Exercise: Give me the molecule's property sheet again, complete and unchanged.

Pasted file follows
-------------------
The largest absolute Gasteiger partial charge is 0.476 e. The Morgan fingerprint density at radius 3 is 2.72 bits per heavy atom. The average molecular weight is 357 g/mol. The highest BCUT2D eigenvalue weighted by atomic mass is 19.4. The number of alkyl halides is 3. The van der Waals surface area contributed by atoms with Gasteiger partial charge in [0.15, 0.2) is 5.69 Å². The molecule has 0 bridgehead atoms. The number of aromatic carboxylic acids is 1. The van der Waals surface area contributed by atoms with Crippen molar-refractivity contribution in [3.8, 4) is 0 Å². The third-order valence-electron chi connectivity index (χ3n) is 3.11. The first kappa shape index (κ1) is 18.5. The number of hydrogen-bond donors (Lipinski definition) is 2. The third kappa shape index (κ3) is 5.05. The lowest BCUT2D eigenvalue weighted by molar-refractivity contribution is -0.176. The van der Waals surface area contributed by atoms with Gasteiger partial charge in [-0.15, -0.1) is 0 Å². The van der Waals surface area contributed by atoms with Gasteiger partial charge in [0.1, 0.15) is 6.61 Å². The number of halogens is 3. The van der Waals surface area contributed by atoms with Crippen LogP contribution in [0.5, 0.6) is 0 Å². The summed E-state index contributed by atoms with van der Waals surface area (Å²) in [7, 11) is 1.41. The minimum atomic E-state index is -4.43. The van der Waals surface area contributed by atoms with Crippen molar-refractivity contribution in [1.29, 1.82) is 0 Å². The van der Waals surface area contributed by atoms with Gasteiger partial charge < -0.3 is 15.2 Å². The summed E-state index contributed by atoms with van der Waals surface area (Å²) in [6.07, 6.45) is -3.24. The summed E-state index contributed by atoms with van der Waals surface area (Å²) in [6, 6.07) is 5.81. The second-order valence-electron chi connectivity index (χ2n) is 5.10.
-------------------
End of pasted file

The largest absolute Gasteiger partial charge is 0.476 e. The Morgan fingerprint density at radius 3 is 2.72 bits per heavy atom. The average molecular weight is 357 g/mol. The highest BCUT2D eigenvalue weighted by atomic mass is 19.4. The number of alkyl halides is 3. The van der Waals surface area contributed by atoms with Gasteiger partial charge in [0.15, 0.2) is 5.69 Å². The molecule has 0 bridgehead atoms. The number of aromatic carboxylic acids is 1. The van der Waals surface area contributed by atoms with Crippen molar-refractivity contribution in [3.8, 4) is 0 Å². The third-order valence-electron chi connectivity index (χ3n) is 3.11. The first kappa shape index (κ1) is 18.5. The number of hydrogen-bond donors (Lipinski definition) is 2. The third kappa shape index (κ3) is 5.05. The lowest BCUT2D eigenvalue weighted by molar-refractivity contribution is -0.176. The van der Waals surface area contributed by atoms with Gasteiger partial charge in [-0.15, -0.1) is 0 Å². The van der Waals surface area contributed by atoms with Gasteiger partial charge in [0.1, 0.15) is 6.61 Å². The number of halogens is 3. The van der Waals surface area contributed by atoms with Crippen LogP contribution in [0.5, 0.6) is 0 Å². The summed E-state index contributed by atoms with van der Waals surface area (Å²) in [7, 11) is 1.41. The minimum atomic E-state index is -4.43. The van der Waals surface area contributed by atoms with Crippen molar-refractivity contribution in [1.29, 1.82) is 0 Å². The van der Waals surface area contributed by atoms with Gasteiger partial charge < -0.3 is 15.2 Å². The summed E-state index contributed by atoms with van der Waals surface area (Å²) in [6.07, 6.45) is -3.24. The summed E-state index contributed by atoms with van der Waals surface area (Å²) in [6, 6.07) is 5.81. The second-order valence-electron chi connectivity index (χ2n) is 5.10.